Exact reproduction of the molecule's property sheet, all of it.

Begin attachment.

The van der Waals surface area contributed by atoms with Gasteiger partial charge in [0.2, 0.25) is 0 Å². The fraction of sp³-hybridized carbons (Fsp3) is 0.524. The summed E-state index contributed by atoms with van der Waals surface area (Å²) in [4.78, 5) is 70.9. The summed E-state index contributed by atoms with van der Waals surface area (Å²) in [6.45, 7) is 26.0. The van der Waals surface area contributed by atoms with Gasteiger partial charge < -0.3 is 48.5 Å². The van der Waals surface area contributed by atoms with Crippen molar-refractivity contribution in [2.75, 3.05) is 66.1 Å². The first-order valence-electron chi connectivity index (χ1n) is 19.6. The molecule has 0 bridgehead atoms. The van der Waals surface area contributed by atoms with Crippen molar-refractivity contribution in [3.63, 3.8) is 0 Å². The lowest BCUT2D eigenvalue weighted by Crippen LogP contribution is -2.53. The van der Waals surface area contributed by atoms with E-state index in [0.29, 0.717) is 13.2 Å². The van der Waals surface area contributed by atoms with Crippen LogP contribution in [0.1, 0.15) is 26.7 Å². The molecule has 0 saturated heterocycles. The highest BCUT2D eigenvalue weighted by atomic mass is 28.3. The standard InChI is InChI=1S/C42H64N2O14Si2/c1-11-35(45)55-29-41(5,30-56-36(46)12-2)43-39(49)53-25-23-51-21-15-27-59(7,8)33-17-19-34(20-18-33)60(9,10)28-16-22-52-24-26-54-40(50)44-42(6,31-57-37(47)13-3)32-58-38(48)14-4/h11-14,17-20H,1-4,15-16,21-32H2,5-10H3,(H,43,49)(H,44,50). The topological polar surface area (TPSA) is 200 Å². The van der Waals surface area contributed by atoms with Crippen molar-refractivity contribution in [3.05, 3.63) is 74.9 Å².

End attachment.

The van der Waals surface area contributed by atoms with Gasteiger partial charge in [0.2, 0.25) is 0 Å². The fraction of sp³-hybridized carbons (Fsp3) is 0.524. The summed E-state index contributed by atoms with van der Waals surface area (Å²) in [4.78, 5) is 70.9. The summed E-state index contributed by atoms with van der Waals surface area (Å²) in [6.45, 7) is 26.0. The van der Waals surface area contributed by atoms with Gasteiger partial charge < -0.3 is 48.5 Å². The van der Waals surface area contributed by atoms with Crippen molar-refractivity contribution in [2.75, 3.05) is 66.1 Å². The first-order valence-electron chi connectivity index (χ1n) is 19.6. The molecule has 0 bridgehead atoms. The van der Waals surface area contributed by atoms with Crippen molar-refractivity contribution in [3.63, 3.8) is 0 Å². The lowest BCUT2D eigenvalue weighted by Crippen LogP contribution is -2.53. The van der Waals surface area contributed by atoms with E-state index in [0.29, 0.717) is 13.2 Å². The van der Waals surface area contributed by atoms with Crippen LogP contribution in [0.1, 0.15) is 26.7 Å². The molecule has 0 saturated heterocycles. The highest BCUT2D eigenvalue weighted by atomic mass is 28.3. The standard InChI is InChI=1S/C42H64N2O14Si2/c1-11-35(45)55-29-41(5,30-56-36(46)12-2)43-39(49)53-25-23-51-21-15-27-59(7,8)33-17-19-34(20-18-33)60(9,10)28-16-22-52-24-26-54-40(50)44-42(6,31-57-37(47)13-3)32-58-38(48)14-4/h11-14,17-20H,1-4,15-16,21-32H2,5-10H3,(H,43,49)(H,44,50). The topological polar surface area (TPSA) is 200 Å². The van der Waals surface area contributed by atoms with Crippen molar-refractivity contribution in [3.05, 3.63) is 74.9 Å².